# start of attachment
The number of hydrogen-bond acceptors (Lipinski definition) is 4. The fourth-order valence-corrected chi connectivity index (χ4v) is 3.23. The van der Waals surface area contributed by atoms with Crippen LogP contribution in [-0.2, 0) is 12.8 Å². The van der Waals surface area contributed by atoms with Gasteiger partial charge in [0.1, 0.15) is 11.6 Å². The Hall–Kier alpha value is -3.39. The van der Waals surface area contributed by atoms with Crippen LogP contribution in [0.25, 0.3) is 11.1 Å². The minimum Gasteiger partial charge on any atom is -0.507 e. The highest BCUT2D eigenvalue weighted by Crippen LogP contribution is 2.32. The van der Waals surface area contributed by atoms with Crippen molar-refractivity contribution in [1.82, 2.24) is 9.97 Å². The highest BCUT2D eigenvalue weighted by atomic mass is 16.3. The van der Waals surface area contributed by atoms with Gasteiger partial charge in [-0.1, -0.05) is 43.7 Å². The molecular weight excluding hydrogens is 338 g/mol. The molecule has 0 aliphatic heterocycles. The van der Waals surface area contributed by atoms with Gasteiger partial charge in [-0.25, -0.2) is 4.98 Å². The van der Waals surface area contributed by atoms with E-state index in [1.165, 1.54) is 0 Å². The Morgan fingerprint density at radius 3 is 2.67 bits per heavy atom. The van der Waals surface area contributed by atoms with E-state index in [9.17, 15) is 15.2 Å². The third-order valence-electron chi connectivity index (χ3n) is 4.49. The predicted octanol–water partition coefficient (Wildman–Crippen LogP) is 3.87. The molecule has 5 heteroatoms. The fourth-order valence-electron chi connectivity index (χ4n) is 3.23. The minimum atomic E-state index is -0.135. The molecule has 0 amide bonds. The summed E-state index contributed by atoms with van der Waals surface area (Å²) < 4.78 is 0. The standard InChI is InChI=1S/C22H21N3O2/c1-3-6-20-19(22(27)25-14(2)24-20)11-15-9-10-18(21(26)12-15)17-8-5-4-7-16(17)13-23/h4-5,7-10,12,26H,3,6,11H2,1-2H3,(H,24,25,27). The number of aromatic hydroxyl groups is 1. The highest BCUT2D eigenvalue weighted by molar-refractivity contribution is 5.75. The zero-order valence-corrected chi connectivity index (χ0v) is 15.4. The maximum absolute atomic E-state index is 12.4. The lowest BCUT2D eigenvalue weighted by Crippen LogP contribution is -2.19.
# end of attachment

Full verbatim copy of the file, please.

The number of hydrogen-bond acceptors (Lipinski definition) is 4. The fourth-order valence-corrected chi connectivity index (χ4v) is 3.23. The van der Waals surface area contributed by atoms with Crippen LogP contribution in [-0.2, 0) is 12.8 Å². The van der Waals surface area contributed by atoms with Gasteiger partial charge in [0.1, 0.15) is 11.6 Å². The Hall–Kier alpha value is -3.39. The van der Waals surface area contributed by atoms with Crippen LogP contribution in [0.25, 0.3) is 11.1 Å². The minimum Gasteiger partial charge on any atom is -0.507 e. The highest BCUT2D eigenvalue weighted by Crippen LogP contribution is 2.32. The van der Waals surface area contributed by atoms with Crippen molar-refractivity contribution in [1.82, 2.24) is 9.97 Å². The highest BCUT2D eigenvalue weighted by atomic mass is 16.3. The van der Waals surface area contributed by atoms with Gasteiger partial charge in [-0.1, -0.05) is 43.7 Å². The molecular weight excluding hydrogens is 338 g/mol. The molecule has 0 aliphatic heterocycles. The van der Waals surface area contributed by atoms with Gasteiger partial charge in [-0.25, -0.2) is 4.98 Å². The van der Waals surface area contributed by atoms with E-state index in [1.165, 1.54) is 0 Å². The Morgan fingerprint density at radius 3 is 2.67 bits per heavy atom. The van der Waals surface area contributed by atoms with E-state index in [9.17, 15) is 15.2 Å². The third-order valence-electron chi connectivity index (χ3n) is 4.49. The predicted octanol–water partition coefficient (Wildman–Crippen LogP) is 3.87. The molecule has 5 heteroatoms. The fourth-order valence-electron chi connectivity index (χ4n) is 3.23. The minimum atomic E-state index is -0.135. The molecule has 0 amide bonds. The summed E-state index contributed by atoms with van der Waals surface area (Å²) < 4.78 is 0. The standard InChI is InChI=1S/C22H21N3O2/c1-3-6-20-19(22(27)25-14(2)24-20)11-15-9-10-18(21(26)12-15)17-8-5-4-7-16(17)13-23/h4-5,7-10,12,26H,3,6,11H2,1-2H3,(H,24,25,27). The number of aromatic hydroxyl groups is 1. The highest BCUT2D eigenvalue weighted by molar-refractivity contribution is 5.75. The zero-order valence-corrected chi connectivity index (χ0v) is 15.4. The maximum absolute atomic E-state index is 12.4. The lowest BCUT2D eigenvalue weighted by Crippen LogP contribution is -2.19.